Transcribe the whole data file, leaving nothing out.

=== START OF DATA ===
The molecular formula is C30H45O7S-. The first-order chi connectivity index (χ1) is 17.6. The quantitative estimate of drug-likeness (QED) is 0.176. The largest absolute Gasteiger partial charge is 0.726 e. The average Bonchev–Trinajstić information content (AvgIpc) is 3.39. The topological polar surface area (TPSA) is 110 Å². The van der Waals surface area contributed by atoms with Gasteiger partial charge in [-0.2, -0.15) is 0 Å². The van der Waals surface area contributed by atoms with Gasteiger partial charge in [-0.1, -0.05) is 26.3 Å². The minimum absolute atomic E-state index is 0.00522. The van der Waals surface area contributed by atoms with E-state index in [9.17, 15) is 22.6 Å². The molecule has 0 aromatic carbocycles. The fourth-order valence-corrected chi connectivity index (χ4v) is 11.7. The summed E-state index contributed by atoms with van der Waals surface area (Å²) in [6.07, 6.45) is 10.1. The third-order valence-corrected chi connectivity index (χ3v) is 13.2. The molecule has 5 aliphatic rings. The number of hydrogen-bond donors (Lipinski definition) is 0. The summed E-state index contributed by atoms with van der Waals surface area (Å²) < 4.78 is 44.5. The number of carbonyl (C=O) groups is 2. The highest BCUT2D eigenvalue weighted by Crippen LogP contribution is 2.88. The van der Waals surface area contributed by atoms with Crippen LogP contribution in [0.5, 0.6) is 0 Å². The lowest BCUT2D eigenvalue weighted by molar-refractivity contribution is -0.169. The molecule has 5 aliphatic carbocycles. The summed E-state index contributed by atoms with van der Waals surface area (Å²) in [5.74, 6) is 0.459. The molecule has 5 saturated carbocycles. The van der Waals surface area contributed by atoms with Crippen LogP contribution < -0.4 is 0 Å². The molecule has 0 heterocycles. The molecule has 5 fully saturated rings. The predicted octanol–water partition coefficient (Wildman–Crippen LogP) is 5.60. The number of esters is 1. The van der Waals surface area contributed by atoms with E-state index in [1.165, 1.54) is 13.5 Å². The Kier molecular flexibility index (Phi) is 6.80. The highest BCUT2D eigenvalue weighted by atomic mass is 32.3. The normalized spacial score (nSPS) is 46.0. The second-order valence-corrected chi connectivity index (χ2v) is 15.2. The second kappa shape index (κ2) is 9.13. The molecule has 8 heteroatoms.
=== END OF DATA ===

The molecular formula is C30H45O7S-. The first-order chi connectivity index (χ1) is 17.6. The quantitative estimate of drug-likeness (QED) is 0.176. The largest absolute Gasteiger partial charge is 0.726 e. The average Bonchev–Trinajstić information content (AvgIpc) is 3.39. The topological polar surface area (TPSA) is 110 Å². The van der Waals surface area contributed by atoms with Gasteiger partial charge in [-0.2, -0.15) is 0 Å². The van der Waals surface area contributed by atoms with Gasteiger partial charge in [-0.1, -0.05) is 26.3 Å². The minimum absolute atomic E-state index is 0.00522. The van der Waals surface area contributed by atoms with E-state index in [9.17, 15) is 22.6 Å². The molecule has 0 aromatic carbocycles. The fourth-order valence-corrected chi connectivity index (χ4v) is 11.7. The summed E-state index contributed by atoms with van der Waals surface area (Å²) in [6.07, 6.45) is 10.1. The third-order valence-corrected chi connectivity index (χ3v) is 13.2. The molecule has 5 aliphatic rings. The number of hydrogen-bond donors (Lipinski definition) is 0. The summed E-state index contributed by atoms with van der Waals surface area (Å²) < 4.78 is 44.5. The number of carbonyl (C=O) groups is 2. The highest BCUT2D eigenvalue weighted by Crippen LogP contribution is 2.88. The van der Waals surface area contributed by atoms with Crippen LogP contribution in [0.5, 0.6) is 0 Å². The lowest BCUT2D eigenvalue weighted by molar-refractivity contribution is -0.169. The molecule has 5 aliphatic carbocycles. The summed E-state index contributed by atoms with van der Waals surface area (Å²) in [5.74, 6) is 0.459. The molecule has 5 saturated carbocycles. The van der Waals surface area contributed by atoms with Crippen LogP contribution < -0.4 is 0 Å². The molecule has 0 heterocycles. The molecule has 5 fully saturated rings. The predicted octanol–water partition coefficient (Wildman–Crippen LogP) is 5.60. The number of esters is 1. The van der Waals surface area contributed by atoms with E-state index in [1.165, 1.54) is 13.5 Å². The Kier molecular flexibility index (Phi) is 6.80. The highest BCUT2D eigenvalue weighted by atomic mass is 32.3. The normalized spacial score (nSPS) is 46.0. The second-order valence-corrected chi connectivity index (χ2v) is 15.2. The second kappa shape index (κ2) is 9.13. The molecule has 8 heteroatoms.